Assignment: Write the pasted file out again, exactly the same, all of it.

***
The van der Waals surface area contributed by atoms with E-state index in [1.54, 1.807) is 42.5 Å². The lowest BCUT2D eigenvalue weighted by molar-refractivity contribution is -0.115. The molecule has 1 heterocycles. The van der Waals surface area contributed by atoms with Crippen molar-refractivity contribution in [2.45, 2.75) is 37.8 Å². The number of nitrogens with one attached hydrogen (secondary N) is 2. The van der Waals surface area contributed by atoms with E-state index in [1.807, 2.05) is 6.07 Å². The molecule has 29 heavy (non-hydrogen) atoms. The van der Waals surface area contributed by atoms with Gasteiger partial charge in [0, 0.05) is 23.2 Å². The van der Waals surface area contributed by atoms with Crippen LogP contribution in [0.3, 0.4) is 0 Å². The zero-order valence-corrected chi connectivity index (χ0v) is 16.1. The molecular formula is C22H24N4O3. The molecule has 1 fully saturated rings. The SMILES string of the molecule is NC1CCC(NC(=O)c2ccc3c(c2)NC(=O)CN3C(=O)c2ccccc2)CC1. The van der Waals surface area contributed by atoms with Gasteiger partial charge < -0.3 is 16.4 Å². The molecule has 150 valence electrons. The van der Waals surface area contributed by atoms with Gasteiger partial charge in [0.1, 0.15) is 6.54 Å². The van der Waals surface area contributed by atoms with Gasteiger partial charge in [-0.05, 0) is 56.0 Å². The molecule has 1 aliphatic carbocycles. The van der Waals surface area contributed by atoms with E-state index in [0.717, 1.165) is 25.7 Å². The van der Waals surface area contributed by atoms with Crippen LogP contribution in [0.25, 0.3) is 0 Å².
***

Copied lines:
The van der Waals surface area contributed by atoms with E-state index in [1.54, 1.807) is 42.5 Å². The lowest BCUT2D eigenvalue weighted by molar-refractivity contribution is -0.115. The molecule has 1 heterocycles. The van der Waals surface area contributed by atoms with Crippen molar-refractivity contribution in [2.45, 2.75) is 37.8 Å². The number of nitrogens with one attached hydrogen (secondary N) is 2. The van der Waals surface area contributed by atoms with E-state index in [1.807, 2.05) is 6.07 Å². The molecule has 29 heavy (non-hydrogen) atoms. The van der Waals surface area contributed by atoms with Gasteiger partial charge in [0, 0.05) is 23.2 Å². The van der Waals surface area contributed by atoms with Crippen LogP contribution in [0.3, 0.4) is 0 Å². The zero-order valence-corrected chi connectivity index (χ0v) is 16.1. The molecular formula is C22H24N4O3. The molecule has 1 fully saturated rings. The SMILES string of the molecule is NC1CCC(NC(=O)c2ccc3c(c2)NC(=O)CN3C(=O)c2ccccc2)CC1. The van der Waals surface area contributed by atoms with Gasteiger partial charge < -0.3 is 16.4 Å². The molecule has 150 valence electrons. The van der Waals surface area contributed by atoms with Gasteiger partial charge in [0.1, 0.15) is 6.54 Å². The van der Waals surface area contributed by atoms with Gasteiger partial charge in [-0.05, 0) is 56.0 Å². The molecule has 1 aliphatic carbocycles. The van der Waals surface area contributed by atoms with E-state index in [0.717, 1.165) is 25.7 Å². The van der Waals surface area contributed by atoms with Crippen LogP contribution in [0.25, 0.3) is 0 Å².